After Monday night’s tax credit debate I can’t be alone in noticing the irony of normally virulent opponents of the House of Lords falling over themselves to praise it. This excellent debate featured people with real ability, experience and genuine interest in the common good, sustained – protected even – by hundreds of years of protocol, convention and opaque rules.
As a revising chamber it undoubtedly needs reforming, but I couldn’t help contrasting this with the Scottish Parliament committee system which seems toothless, lacking ability, and would have caved in under SNP pressure in a situation like Monday night’s, as it always has in the past eight years.
Willow Row, Stonehaven
A rather large attendance of 550 unelected peers attended the House of Lords on Monday due to a rather contentious matter being on the agenda, that of the future of tax credits for millions of hard-working families in our country. Pleased as I was with the outcome, I could not help myself as I contemplated the undivided country we live in.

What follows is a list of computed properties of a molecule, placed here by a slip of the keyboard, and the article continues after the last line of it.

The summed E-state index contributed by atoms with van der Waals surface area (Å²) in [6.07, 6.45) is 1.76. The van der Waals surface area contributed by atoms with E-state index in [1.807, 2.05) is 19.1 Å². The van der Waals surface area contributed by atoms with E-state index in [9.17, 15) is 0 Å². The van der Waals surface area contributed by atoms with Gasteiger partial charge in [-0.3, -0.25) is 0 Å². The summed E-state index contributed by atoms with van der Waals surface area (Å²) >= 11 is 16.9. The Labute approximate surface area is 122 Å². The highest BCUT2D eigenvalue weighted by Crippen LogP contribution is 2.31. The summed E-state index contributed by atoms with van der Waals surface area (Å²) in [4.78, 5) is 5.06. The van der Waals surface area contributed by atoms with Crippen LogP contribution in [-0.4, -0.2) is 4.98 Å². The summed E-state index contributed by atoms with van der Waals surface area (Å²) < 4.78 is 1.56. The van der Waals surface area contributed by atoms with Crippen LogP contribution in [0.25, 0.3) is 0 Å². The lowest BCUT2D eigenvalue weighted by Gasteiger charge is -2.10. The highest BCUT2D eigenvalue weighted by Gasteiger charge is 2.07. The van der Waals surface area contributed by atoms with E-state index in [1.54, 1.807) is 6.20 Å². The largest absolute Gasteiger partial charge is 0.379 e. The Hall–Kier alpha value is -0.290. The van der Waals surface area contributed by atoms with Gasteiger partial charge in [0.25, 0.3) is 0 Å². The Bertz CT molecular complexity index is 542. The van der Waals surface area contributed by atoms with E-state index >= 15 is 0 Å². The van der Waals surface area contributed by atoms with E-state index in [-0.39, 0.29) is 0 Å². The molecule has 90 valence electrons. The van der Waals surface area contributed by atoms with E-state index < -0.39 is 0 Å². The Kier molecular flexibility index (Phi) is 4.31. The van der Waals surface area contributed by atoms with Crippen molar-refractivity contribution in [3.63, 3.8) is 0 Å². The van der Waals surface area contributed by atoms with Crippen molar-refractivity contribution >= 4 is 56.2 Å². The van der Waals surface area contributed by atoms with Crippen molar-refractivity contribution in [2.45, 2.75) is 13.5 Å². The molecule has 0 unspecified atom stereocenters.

Those 550 unelected peers, drooling over benefit payments for millions, can each claim a whopping £300 per day for the privilege of attending this debate, a whopping £170,000 bill to the taxpayers.
Surely the time has come for a complete root and branch reform or complete abolition of the House of Lords.
Catriona C Clark
Hawthorn Drive, Falkirk